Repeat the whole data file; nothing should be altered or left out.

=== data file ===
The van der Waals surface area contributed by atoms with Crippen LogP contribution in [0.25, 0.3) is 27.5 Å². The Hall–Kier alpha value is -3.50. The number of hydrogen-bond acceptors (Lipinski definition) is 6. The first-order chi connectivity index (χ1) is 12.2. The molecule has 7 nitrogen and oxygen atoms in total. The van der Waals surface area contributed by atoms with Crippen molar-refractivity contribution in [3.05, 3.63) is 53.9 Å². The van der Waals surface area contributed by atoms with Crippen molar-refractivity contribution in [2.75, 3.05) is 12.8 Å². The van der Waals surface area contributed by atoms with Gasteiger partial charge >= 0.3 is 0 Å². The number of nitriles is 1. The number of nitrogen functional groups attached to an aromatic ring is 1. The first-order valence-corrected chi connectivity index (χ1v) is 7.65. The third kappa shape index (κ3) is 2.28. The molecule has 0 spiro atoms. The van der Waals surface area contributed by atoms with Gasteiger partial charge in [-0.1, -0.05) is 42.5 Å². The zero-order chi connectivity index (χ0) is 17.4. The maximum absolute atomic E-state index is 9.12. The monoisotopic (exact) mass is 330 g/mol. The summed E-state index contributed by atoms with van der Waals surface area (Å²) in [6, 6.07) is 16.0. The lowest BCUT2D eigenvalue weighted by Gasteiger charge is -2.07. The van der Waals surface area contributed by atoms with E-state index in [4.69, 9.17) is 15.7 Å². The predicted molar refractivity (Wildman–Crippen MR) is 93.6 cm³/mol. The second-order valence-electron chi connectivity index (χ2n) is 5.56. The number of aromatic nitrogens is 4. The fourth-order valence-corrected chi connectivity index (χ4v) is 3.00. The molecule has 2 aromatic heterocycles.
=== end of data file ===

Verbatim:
The van der Waals surface area contributed by atoms with Crippen LogP contribution in [0.25, 0.3) is 27.5 Å². The Hall–Kier alpha value is -3.50. The number of hydrogen-bond acceptors (Lipinski definition) is 6. The first-order chi connectivity index (χ1) is 12.2. The molecule has 7 nitrogen and oxygen atoms in total. The van der Waals surface area contributed by atoms with Crippen molar-refractivity contribution in [3.05, 3.63) is 53.9 Å². The van der Waals surface area contributed by atoms with Crippen molar-refractivity contribution in [2.75, 3.05) is 12.8 Å². The van der Waals surface area contributed by atoms with Gasteiger partial charge >= 0.3 is 0 Å². The number of nitriles is 1. The number of nitrogen functional groups attached to an aromatic ring is 1. The first-order valence-corrected chi connectivity index (χ1v) is 7.65. The third kappa shape index (κ3) is 2.28. The molecule has 0 spiro atoms. The van der Waals surface area contributed by atoms with Gasteiger partial charge in [-0.1, -0.05) is 42.5 Å². The zero-order chi connectivity index (χ0) is 17.4. The maximum absolute atomic E-state index is 9.12. The monoisotopic (exact) mass is 330 g/mol. The summed E-state index contributed by atoms with van der Waals surface area (Å²) in [6, 6.07) is 16.0. The lowest BCUT2D eigenvalue weighted by Gasteiger charge is -2.07. The van der Waals surface area contributed by atoms with E-state index in [4.69, 9.17) is 15.7 Å². The predicted molar refractivity (Wildman–Crippen MR) is 93.6 cm³/mol. The second-order valence-electron chi connectivity index (χ2n) is 5.56. The number of aromatic nitrogens is 4. The fourth-order valence-corrected chi connectivity index (χ4v) is 3.00. The molecule has 2 aromatic heterocycles.